16. The circuit of claim 10, wherein the first subset includes more body-tied transistors than floating-body transistors.
17. The circuit of claim 16, wherein the first subset includes only body-tied transistors.
18. The circuit of claim 10, wherein the second subset includes more floating-body transistors than body-tied transistors.
19. The circuit of claim 18, wherein the second subset includes only floating-body transistors.
Description
BACKGROUND

1. Field of the Invention

The invention relates generally to the field of electronic circuits and more particularly to systems and methods for improving the structure and operation of variable timing circuits that are constructed using silicon-on-insulator (SOI) technology.

2. Related Art

There are times when it is useful in an electrical circuit to be able to delay a signal by a variable amount of time. For example, if a particular circuit is activated by the overlap of pulses in two different received signals, it may be desirable to control the timing of at least one of the signals in order to control the overlap of the pulses and thereby control the activation of the circuit. The variable delay can be implemented, for instance, in a logic circuit such as that one depicted in FIG. 1.

Referring to FIG. 1, a diagram illustrating the design of an exemplary variable-delay circuit in accordance with the prior art is shown. Variable delay circuit 100 consists of Variable delay circuit 100 consists of a set of inverters and NAND gates that are configured to delay a signal received on input line 161 by a variable amount of time and to provide the delay output signal on output line 162. The amount of time by which the received signal is delayed is dependent upon a set of select signals that are also input to circuit 100.

Depending upon which of the select signals is asserted, the signal input on line 161 is passed through a fixed set of logic components, and potentially through one or more additional sets of logic components. These components correspond to a “fixed” portion and a variable portion of the total delay through circuit 100. Thus, if signal select2 is asserted (and signals select1 and select0 are de-asserted,) the signal input on line 161 passes through inverters 111 and 112, NAND gates 123 and 151, and inverters 152 and 153 before being output on line 162 with the minimum, “fixed” delay. If signal select1 is asserted (and signals select2 and select0 are de-asserted,) the signal input on line 161 passes through inverters 111 and 112, NAND gates 122 and 141, inverter 142, NAND gate 151 and inverters 152 and 153 before being output on line 162. In this instance, the total delay consists of the “fixed” delay, plus the delay through the two additional logic gates, 141 and 142. If signal select0 is asserted (and signals select1 and select2 are de-asserted,) the signal input on line 161 passes through inverters 111 and 112, NAND gates 121 and 131, inverter 132, NAND gate 141, inverter 142, NAND gate 151 and inverters 152 and 153 before being output on line 162. In this case, the total delay consists of the “fixed” delay, the additional delay incurred with the assertion of select1, and the delay corresponding to two additional logic gates, 131 and 132.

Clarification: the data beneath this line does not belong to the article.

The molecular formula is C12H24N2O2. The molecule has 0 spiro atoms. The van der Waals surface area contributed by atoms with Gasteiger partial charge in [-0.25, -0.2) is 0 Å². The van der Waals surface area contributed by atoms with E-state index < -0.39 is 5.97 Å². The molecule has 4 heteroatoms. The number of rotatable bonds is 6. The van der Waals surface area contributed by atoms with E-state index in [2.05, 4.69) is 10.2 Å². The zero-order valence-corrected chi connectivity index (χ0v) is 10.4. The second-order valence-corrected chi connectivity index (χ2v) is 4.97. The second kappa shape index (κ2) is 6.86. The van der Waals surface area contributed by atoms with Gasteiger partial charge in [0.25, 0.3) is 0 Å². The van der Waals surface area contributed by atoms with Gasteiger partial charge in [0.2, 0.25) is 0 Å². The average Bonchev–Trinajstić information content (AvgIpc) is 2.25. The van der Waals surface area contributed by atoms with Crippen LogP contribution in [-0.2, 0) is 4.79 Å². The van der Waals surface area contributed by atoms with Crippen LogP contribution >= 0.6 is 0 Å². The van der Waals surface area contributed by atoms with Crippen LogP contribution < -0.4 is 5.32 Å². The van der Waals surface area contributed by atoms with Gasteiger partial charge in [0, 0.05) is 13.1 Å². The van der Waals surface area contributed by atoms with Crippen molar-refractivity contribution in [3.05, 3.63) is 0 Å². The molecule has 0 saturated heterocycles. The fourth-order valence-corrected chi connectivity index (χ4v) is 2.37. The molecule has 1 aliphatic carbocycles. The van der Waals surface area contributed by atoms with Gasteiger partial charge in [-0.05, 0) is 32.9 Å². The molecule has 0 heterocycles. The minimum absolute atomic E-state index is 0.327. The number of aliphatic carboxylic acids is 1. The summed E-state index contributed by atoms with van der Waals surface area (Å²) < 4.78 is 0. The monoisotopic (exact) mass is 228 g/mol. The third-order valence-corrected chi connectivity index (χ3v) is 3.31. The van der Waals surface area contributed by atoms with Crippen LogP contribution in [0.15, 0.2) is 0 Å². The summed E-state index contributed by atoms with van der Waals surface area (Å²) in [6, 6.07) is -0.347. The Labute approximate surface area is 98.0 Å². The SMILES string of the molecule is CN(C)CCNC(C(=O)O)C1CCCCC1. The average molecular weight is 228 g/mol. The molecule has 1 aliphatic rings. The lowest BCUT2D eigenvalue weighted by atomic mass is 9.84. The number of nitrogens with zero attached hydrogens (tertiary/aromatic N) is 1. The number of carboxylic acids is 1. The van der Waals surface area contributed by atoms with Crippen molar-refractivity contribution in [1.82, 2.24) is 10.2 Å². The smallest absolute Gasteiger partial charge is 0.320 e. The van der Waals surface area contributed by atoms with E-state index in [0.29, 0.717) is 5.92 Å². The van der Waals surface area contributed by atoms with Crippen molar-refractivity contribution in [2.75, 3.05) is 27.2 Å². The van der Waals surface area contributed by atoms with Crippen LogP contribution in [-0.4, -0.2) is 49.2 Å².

Typically, it is desirable to increase the speed, including circuits that include variable-delay circuits such as the one described above. One way to achieve this goal is to use silicon-on-insulator (SOI) technology to manufacture the circuits. Transistors that are manufactured using SOI technology can be faster than transistors that are constructed directly on a silicon substrate. Logic gates that are built with these transistors, hence the circuits that use these logic gates, can therefore also be smaller and faster than their non-SOI counterparts.

The use of SOI technology can have drawbacks, however. For example, because the transistors are built on an insulating substrate, the bodies of the transistors typically “float.” The body voltages of the transistors may therefore be different at different times. For example, if a transistor is coupled to a node that may alternately be at Vdd or at ground, the body voltage of the transistor may be pulled toward the node voltage. The body voltage will therefore typically be somewhere between the high and low voltages that can be present at the node to which the transistor is coupled. Because, in a logic circuit, the voltage at the node may vary irregularly between high and low values corresponding to binary data values that are represented by the node over time, the body voltage of the transistor is dependent on the history of the voltages at the node. In other words, the body voltage of the transistor is dependent upon the history of the node. This is referred to as the history effect.